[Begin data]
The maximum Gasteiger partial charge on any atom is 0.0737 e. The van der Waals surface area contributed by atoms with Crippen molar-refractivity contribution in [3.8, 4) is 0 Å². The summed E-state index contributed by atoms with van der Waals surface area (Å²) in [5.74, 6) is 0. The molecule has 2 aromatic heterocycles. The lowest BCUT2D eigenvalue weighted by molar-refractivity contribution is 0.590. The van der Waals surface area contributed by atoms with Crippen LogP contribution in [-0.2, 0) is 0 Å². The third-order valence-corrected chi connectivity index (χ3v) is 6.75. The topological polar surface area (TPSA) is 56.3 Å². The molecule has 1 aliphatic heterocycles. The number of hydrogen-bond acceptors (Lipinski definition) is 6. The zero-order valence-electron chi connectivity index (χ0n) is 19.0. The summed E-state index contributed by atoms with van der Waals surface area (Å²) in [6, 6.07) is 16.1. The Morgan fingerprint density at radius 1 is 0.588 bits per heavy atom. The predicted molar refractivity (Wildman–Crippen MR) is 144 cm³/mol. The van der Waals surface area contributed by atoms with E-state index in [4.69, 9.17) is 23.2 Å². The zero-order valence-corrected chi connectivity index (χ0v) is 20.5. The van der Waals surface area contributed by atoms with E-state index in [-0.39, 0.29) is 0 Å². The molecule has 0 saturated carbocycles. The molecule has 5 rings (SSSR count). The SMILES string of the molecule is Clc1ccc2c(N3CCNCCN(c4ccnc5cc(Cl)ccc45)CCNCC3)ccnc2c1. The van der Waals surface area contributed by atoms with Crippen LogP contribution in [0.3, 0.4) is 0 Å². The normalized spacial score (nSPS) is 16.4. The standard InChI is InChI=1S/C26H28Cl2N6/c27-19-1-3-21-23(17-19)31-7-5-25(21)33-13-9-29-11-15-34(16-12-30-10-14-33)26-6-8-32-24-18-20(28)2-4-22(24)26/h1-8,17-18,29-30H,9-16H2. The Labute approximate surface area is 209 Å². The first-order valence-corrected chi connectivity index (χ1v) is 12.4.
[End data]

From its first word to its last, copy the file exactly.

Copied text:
The maximum Gasteiger partial charge on any atom is 0.0737 e. The van der Waals surface area contributed by atoms with Crippen molar-refractivity contribution in [3.8, 4) is 0 Å². The summed E-state index contributed by atoms with van der Waals surface area (Å²) in [5.74, 6) is 0. The molecule has 2 aromatic heterocycles. The lowest BCUT2D eigenvalue weighted by molar-refractivity contribution is 0.590. The van der Waals surface area contributed by atoms with Crippen LogP contribution in [-0.2, 0) is 0 Å². The third-order valence-corrected chi connectivity index (χ3v) is 6.75. The topological polar surface area (TPSA) is 56.3 Å². The molecule has 1 aliphatic heterocycles. The number of hydrogen-bond acceptors (Lipinski definition) is 6. The zero-order valence-electron chi connectivity index (χ0n) is 19.0. The summed E-state index contributed by atoms with van der Waals surface area (Å²) in [6, 6.07) is 16.1. The Morgan fingerprint density at radius 1 is 0.588 bits per heavy atom. The predicted molar refractivity (Wildman–Crippen MR) is 144 cm³/mol. The van der Waals surface area contributed by atoms with E-state index in [4.69, 9.17) is 23.2 Å². The zero-order valence-corrected chi connectivity index (χ0v) is 20.5. The van der Waals surface area contributed by atoms with E-state index in [-0.39, 0.29) is 0 Å². The molecule has 0 saturated carbocycles. The molecule has 5 rings (SSSR count). The SMILES string of the molecule is Clc1ccc2c(N3CCNCCN(c4ccnc5cc(Cl)ccc45)CCNCC3)ccnc2c1. The van der Waals surface area contributed by atoms with Crippen LogP contribution in [0.3, 0.4) is 0 Å². The normalized spacial score (nSPS) is 16.4. The standard InChI is InChI=1S/C26H28Cl2N6/c27-19-1-3-21-23(17-19)31-7-5-25(21)33-13-9-29-11-15-34(16-12-30-10-14-33)26-6-8-32-24-18-20(28)2-4-22(24)26/h1-8,17-18,29-30H,9-16H2. The Labute approximate surface area is 209 Å². The first-order valence-corrected chi connectivity index (χ1v) is 12.4.